Working life (otorhinolaryngology)
This page provides useful information on the working week as well as any on call and other commitments, along with information on who you will work with. The attractions and challenges of the job are also in this section.
“Being an ENT surgeon can be fascinating, every day is different. I spend time in adult or paediatric clinics and ENT casualty clinics. There are Theatre lists for adult patients and for children. The surgery can include working with endoscopes or microscopes and often there are aids to ensure accuracy with the surgery including computerised navigational aids that work with endoscopes and CT scans. Implantable hearing devices can mean that patients can start to hear where they have been profoundly deaf before surgery.” Consultant ENT Surgeon, West Midlands.
How your time is spent
ENT surgeons spend a higher proportion of their time in outpatient clinics and less time in surgery than other surgeons. Patients needing surgery are often seen as day-patients. Surgery is usually elective and emergency cases are often seen during the day.
You might perform about three operations during an average half-day in theatre, and see between eight and twelve patients in a morning or afternoon outpatients’ clinic.
Operations can range from simple procedures that only take 15 minutes, such as grommet insertion to more complex head and neck reconstructive surgery that might last 12 hours. Complex procedures will involve working closely with a range of other specialists.
Any surgical post also involves its share of administrative work – ranging from writing letters to GPs and patients to attendance at departmental and multidisciplinary meetings.
ENT surgeons are also involved with teaching junior colleagues including medical students and often attend national and international conferences.
On call and working hours
On call demand within ENT surgery is not as high as that required in other surgical specialties, making it easier to achieve a good work-life balance.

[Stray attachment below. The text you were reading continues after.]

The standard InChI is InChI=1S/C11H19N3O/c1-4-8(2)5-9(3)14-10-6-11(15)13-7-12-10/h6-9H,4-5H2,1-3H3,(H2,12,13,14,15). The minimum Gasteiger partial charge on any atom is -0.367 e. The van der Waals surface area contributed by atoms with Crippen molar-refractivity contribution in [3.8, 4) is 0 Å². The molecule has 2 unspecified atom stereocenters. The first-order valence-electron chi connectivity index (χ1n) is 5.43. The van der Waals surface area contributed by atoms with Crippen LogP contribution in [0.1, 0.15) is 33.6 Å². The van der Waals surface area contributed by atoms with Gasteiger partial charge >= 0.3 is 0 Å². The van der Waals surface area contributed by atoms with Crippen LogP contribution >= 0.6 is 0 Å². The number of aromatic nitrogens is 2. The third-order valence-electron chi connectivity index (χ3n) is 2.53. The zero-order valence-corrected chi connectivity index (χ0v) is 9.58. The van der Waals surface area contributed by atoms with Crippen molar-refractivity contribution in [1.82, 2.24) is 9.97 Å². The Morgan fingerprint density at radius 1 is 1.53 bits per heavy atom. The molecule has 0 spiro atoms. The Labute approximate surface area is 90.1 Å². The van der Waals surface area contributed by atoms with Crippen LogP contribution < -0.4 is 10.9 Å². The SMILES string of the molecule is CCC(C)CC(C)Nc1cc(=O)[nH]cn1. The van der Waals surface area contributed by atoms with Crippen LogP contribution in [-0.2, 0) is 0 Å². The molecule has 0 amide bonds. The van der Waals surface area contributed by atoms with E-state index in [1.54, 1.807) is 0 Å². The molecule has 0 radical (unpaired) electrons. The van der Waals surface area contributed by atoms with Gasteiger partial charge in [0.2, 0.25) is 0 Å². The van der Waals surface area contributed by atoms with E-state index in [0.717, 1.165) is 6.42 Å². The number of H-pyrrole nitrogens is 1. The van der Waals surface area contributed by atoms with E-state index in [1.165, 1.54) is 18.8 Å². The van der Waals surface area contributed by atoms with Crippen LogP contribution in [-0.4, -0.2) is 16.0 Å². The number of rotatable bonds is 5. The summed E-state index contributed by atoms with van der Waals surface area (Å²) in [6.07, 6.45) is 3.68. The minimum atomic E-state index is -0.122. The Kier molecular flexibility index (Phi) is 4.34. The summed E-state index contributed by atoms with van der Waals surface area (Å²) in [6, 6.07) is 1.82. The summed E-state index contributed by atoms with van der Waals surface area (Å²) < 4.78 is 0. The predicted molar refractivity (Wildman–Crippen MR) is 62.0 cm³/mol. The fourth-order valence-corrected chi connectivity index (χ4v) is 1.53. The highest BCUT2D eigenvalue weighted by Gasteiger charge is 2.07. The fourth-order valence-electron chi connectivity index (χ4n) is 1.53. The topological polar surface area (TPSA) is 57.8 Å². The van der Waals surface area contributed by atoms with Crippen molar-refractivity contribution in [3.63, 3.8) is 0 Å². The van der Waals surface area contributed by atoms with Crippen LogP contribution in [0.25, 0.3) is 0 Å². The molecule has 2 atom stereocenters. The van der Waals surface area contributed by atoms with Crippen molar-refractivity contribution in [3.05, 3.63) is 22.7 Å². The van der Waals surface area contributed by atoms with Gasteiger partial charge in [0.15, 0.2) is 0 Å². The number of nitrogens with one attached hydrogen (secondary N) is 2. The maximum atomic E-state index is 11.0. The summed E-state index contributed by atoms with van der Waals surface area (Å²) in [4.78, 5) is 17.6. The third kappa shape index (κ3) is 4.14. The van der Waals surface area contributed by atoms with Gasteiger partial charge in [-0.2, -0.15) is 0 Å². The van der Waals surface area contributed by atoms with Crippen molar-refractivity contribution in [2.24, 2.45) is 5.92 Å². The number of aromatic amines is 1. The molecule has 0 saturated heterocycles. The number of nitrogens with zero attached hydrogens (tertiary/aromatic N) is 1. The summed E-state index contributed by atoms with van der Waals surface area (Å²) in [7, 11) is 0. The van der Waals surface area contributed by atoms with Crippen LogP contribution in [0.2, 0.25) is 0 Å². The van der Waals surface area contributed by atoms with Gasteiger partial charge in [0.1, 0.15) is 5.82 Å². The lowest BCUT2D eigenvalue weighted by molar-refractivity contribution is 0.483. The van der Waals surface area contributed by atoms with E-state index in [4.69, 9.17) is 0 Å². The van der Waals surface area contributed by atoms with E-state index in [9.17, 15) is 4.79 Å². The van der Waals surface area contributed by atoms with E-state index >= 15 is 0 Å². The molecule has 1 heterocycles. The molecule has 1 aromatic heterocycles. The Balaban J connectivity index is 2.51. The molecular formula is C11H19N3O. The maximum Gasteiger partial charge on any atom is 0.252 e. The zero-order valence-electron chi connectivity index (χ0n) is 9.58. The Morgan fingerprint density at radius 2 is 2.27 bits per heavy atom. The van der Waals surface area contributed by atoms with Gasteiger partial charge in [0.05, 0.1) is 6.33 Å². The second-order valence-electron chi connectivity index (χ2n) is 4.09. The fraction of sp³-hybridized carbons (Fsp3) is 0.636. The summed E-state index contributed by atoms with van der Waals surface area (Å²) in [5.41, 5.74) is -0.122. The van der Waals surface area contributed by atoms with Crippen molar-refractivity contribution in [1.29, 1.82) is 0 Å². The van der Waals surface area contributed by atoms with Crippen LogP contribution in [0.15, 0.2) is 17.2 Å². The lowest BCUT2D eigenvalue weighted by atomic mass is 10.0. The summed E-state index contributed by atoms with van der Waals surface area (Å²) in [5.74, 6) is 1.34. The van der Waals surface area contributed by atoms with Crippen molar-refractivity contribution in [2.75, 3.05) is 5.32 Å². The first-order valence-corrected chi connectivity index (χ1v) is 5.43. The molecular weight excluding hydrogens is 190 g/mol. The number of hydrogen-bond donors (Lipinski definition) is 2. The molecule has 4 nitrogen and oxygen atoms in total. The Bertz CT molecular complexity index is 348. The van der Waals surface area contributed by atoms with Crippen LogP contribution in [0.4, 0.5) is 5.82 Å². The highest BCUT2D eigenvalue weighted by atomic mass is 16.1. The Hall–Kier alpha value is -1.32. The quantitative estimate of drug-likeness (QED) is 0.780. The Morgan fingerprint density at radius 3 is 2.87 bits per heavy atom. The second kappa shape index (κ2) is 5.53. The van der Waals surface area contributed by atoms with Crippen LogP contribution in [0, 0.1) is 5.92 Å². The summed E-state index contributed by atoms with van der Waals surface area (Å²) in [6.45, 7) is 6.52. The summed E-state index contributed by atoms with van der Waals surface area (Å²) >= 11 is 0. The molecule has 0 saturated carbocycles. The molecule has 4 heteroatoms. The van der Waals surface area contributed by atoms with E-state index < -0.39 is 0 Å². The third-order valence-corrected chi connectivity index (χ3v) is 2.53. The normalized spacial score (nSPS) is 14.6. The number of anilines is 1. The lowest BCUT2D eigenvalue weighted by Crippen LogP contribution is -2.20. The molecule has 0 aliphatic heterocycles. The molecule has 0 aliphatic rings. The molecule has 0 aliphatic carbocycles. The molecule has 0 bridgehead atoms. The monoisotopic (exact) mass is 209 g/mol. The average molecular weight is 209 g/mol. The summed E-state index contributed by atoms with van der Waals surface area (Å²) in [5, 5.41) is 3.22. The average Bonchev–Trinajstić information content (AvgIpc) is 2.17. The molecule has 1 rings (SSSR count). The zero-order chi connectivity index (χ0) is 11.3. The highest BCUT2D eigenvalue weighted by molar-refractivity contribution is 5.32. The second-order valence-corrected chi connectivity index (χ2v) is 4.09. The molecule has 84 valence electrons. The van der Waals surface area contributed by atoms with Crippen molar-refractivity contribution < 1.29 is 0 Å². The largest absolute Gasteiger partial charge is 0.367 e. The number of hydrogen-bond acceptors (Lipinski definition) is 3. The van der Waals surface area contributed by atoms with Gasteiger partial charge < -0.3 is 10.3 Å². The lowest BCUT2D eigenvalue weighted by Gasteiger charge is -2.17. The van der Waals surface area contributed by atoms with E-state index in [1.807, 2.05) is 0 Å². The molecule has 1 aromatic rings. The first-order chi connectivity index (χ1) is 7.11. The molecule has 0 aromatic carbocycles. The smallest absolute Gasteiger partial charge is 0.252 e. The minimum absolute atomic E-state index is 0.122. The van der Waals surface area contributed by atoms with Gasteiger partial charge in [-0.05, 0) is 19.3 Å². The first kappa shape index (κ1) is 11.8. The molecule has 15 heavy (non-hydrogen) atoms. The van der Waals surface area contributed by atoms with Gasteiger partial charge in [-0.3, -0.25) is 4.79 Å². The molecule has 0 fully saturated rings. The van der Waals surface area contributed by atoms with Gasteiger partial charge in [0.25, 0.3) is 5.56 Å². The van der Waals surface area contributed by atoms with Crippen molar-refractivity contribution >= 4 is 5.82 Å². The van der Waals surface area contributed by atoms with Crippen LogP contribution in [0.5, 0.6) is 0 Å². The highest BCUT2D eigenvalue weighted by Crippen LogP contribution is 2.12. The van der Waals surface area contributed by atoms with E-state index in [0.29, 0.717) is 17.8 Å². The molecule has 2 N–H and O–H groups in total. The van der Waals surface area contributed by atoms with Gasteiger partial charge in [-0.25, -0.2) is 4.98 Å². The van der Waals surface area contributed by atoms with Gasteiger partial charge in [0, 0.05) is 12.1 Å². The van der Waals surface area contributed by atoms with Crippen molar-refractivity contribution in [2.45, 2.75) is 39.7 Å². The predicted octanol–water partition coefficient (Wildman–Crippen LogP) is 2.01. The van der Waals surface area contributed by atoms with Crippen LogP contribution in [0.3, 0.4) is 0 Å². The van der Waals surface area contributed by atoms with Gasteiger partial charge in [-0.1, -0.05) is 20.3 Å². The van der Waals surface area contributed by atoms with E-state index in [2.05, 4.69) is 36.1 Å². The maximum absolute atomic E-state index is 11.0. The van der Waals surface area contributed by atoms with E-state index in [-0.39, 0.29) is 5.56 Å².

The EU Working Time Directive limits the working week to 48 hours. It is also possible to work part-time once you are consultant, or to train on a less than full-time (LTFT) basis (conditions apply). Read more about LTFT
Who you will work with?
Expand / collapse
ENT surgeons work with a wide range of medical and other professional colleagues.
Within the operating theatre you will work with:
- other surgeons such as plastic surgeons, maxillofacial surgeons and ophthalmologists
- theatre nurses
- medical students
- doctors in training
- operating department practitioners
Outside theatre you will also work with a wide range of people including:
- patients and their families
- healthcare science staff working in audiology
- head and neck physiotherapists
- speech and language therapists
- administrative staff
- other doctors and surgeons including plastic surgeons, neurosurgeons, general surgeons and oral/maxillofacial surgeons, oncologists, endocrinologists, dermatologists, radiologists and neurologists, paediatricians and ophthalmologists
Once you are a consultant surgeon you will be leading and managing your team.
Attractions and challenges of the role
Expand / collapse
ENT surgery is a highly rewarding and very varied specialty. ENT surgeons often have the opportunity to greatly improve the quality of life for their patients. For example one of the major developments of ENT has been cochlear implant surgery which enables people who are profoundly deaf to gain a sense of sound and hearing for the first time.
The technology is constantly evolving and it is hoped that in the near future brainstem implants will be effective in treating patients with no functioning auditory nerves, who currently cannot be helped.
ENT surgery is also a technology-driven specialty. The use of robots, lasers and surgical navigation systems will enable the development of further minimally invasive surgical techniques. More complex procedures can now be performed using minimally invasive techniques. Minimally invasive surgery offers many benefits to the patient including more rapid recovery, less risk of infection, better post-operative immune function and enhanced cosmetic results.
There are likely to be more procedures carried out as day surgery in the future.
Some surgery, such as the insertion of grommets results in immediate benefits for the patient. For other conditions the success or otherwise of treatment may not be obvious for some time.
Ear surgery carries risks which can include serious consequences such as total hearing loss in the operated ear, dizziness, tinnitus, facial paralysis or weakness. Modern surgical techniques means that these risks are very low and if the conditions are left untreated the same symptoms may develop anyway.
Dealing with head & neck cancers is a very challenging role. Patients need treatment of cancers in very visible parts of the body which affect senses crucial to normal functioning. Rehabilitation of patients after treatment is particularly rewarding with close cooperation between a wide variety of disciplines leading to very satisfying outcomes for patients.